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As Europe moves to the next stage of COVID-19 pandemic, Commission calls countries to follow common vaccination strategy and approaches. Europe learns to live with the pandemic. The development and swift global deployment of safe and effective vaccines against COVID-19 remains an essential element in the eventual solution to the public health crisis.

In this context, the Commission is working to ensure that there will be access to safe vaccines across Europe. EU encourages a coordinated approach of vaccination strategy for deployment of the vaccines. Commission presented the key elements to be taken into consideration by Member States for their COVID-19 vaccination strategy. EU calls states to prepare European citizens for when a safe and effective vaccine is available. Also EU Members have to prepare priority groups to consider for vaccination first.

A safe and effective vaccine is our best shot at beating coronavirus and returning to our normal lives.

Ursula von der Leyen, President of the European Commission

EU President, Ursula von der Leyen, said: “We have been working hard to make agreements with pharmaceutical companies and secure future doses. Now, we must ensure that once a vaccine is found, we are fully prepared to deploy it. With our Vaccination Strategy, we are helping EU countries prepare their vaccination campaigns: who should be vaccinated first, how to have a fair distribution and how to protect the most vulnerable. If we want our vaccination to be successful, we need to prepare now.”

Commission tells countries to get ready to roll out coronavirus vaccines

Vice-President for Promoting the European Way of Life, Margaritis Schinas, said: “While the evolution of the pandemic is getting back to March levels, our state of preparedness is not. Today we are adopting a milestone in the ongoing EU response to the COVID-19 pandemic; the aim is to ensure safe, affordable and accessible COVID-19 vaccines for all in the EU, once they will become available. It is only by acting together that we will avoid the cacophony and be more efficient than in the past.”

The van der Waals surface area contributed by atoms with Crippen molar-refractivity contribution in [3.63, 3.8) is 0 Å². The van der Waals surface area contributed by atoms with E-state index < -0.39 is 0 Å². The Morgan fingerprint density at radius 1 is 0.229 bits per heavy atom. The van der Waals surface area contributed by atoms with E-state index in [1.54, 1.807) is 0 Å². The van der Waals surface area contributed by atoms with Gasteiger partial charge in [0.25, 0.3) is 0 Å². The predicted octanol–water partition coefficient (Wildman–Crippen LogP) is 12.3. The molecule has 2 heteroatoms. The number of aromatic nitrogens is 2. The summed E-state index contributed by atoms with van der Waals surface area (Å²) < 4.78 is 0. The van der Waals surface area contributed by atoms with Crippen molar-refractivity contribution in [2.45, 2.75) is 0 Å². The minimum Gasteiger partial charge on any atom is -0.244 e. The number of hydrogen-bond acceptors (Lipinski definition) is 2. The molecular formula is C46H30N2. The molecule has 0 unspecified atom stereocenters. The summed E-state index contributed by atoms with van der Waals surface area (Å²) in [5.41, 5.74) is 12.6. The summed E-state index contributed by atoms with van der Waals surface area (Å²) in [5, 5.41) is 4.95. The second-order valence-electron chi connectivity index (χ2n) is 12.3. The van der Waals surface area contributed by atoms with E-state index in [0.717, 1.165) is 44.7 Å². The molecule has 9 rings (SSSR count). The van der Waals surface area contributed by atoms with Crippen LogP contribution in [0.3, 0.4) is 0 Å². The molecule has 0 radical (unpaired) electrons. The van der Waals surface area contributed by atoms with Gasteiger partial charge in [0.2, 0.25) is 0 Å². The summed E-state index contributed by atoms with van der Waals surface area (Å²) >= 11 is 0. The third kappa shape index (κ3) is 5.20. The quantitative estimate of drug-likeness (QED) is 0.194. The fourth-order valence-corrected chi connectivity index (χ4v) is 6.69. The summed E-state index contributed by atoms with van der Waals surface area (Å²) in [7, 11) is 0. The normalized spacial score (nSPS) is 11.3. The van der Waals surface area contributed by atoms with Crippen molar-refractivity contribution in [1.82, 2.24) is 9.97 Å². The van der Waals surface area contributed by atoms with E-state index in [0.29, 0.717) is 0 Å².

Stella Kyriakides, Commissioner for Health and Food Safety, said: “It is with great concern that I am witnessing the increasingly rapid rise of infection rates all across the EU. Time is running out – everyone’s first priority should be to do what it takes to avoid the devastating consequences of generalised lockdowns. And we must all prepare for the next steps. The vaccine will not be a silver bullet, but it will play a central role to save lives and contain the pandemic. And when and if a safe and efficient vaccine is found, we need to be prepared to roll it out as quickly as possible, including building citizens’ trust in its safety and efficacy. Vaccines will not save lives – vaccinations will.”

Advance Purchase Agreements

In line with the 17 June EU Vaccination Strategy, the European Commission and Member States are securing the production of vaccines against COVID-19 through Advance Purchase Agreements with vaccine producers in Europe. Any vaccine will need authorization by the European Medicine Agency according to regular safety and efficacy standards. Member States should now start preparing a common vaccination strategy for vaccine deployment.

The EU and the WHO urge European countries to take measures now to avoid a new confinement.

Member States should, among others, ensure:

  • capacity of vaccination services to deliver COVID-19 vaccines, including skilled workforce and medical and protective equipment;
  • easy and affordable access to vaccines for target populations;
  • deployment of vaccines with different characteristics and storage and transport needs. In particular in terms of cold chain, cooled transport and storage capacity;
  • clear communication on the benefits, risks and importance of COVID-19 vaccines to build public trust.